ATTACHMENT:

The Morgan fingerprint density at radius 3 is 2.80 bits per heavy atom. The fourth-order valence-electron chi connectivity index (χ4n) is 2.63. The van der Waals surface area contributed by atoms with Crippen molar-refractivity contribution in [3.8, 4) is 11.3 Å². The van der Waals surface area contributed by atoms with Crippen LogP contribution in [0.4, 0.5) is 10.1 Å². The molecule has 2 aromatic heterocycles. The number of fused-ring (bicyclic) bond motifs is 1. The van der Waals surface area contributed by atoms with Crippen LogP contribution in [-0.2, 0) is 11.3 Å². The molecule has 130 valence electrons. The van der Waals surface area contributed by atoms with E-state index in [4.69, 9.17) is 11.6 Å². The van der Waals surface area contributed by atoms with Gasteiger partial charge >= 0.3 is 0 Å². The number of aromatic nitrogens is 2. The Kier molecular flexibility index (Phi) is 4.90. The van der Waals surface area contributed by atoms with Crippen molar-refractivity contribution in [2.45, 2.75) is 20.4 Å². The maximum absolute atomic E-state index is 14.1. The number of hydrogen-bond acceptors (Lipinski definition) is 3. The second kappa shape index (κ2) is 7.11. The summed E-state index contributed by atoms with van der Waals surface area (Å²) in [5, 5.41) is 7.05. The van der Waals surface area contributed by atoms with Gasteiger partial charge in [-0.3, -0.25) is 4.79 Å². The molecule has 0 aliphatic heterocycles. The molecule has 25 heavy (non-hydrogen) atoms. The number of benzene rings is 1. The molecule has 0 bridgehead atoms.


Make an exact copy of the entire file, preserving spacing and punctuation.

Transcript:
The Morgan fingerprint density at radius 3 is 2.80 bits per heavy atom. The fourth-order valence-electron chi connectivity index (χ4n) is 2.63. The van der Waals surface area contributed by atoms with Crippen molar-refractivity contribution in [3.8, 4) is 11.3 Å². The van der Waals surface area contributed by atoms with Crippen LogP contribution in [0.4, 0.5) is 10.1 Å². The molecule has 2 aromatic heterocycles. The number of fused-ring (bicyclic) bond motifs is 1. The van der Waals surface area contributed by atoms with Crippen LogP contribution in [-0.2, 0) is 11.3 Å². The molecule has 130 valence electrons. The van der Waals surface area contributed by atoms with E-state index in [4.69, 9.17) is 11.6 Å². The van der Waals surface area contributed by atoms with Gasteiger partial charge >= 0.3 is 0 Å². The number of aromatic nitrogens is 2. The Kier molecular flexibility index (Phi) is 4.90. The van der Waals surface area contributed by atoms with Crippen molar-refractivity contribution in [2.45, 2.75) is 20.4 Å². The maximum absolute atomic E-state index is 14.1. The number of hydrogen-bond acceptors (Lipinski definition) is 3. The second kappa shape index (κ2) is 7.11. The summed E-state index contributed by atoms with van der Waals surface area (Å²) in [5, 5.41) is 7.05. The van der Waals surface area contributed by atoms with Gasteiger partial charge in [-0.3, -0.25) is 4.79 Å². The molecule has 0 aliphatic heterocycles. The molecule has 25 heavy (non-hydrogen) atoms. The number of benzene rings is 1. The molecule has 0 bridgehead atoms.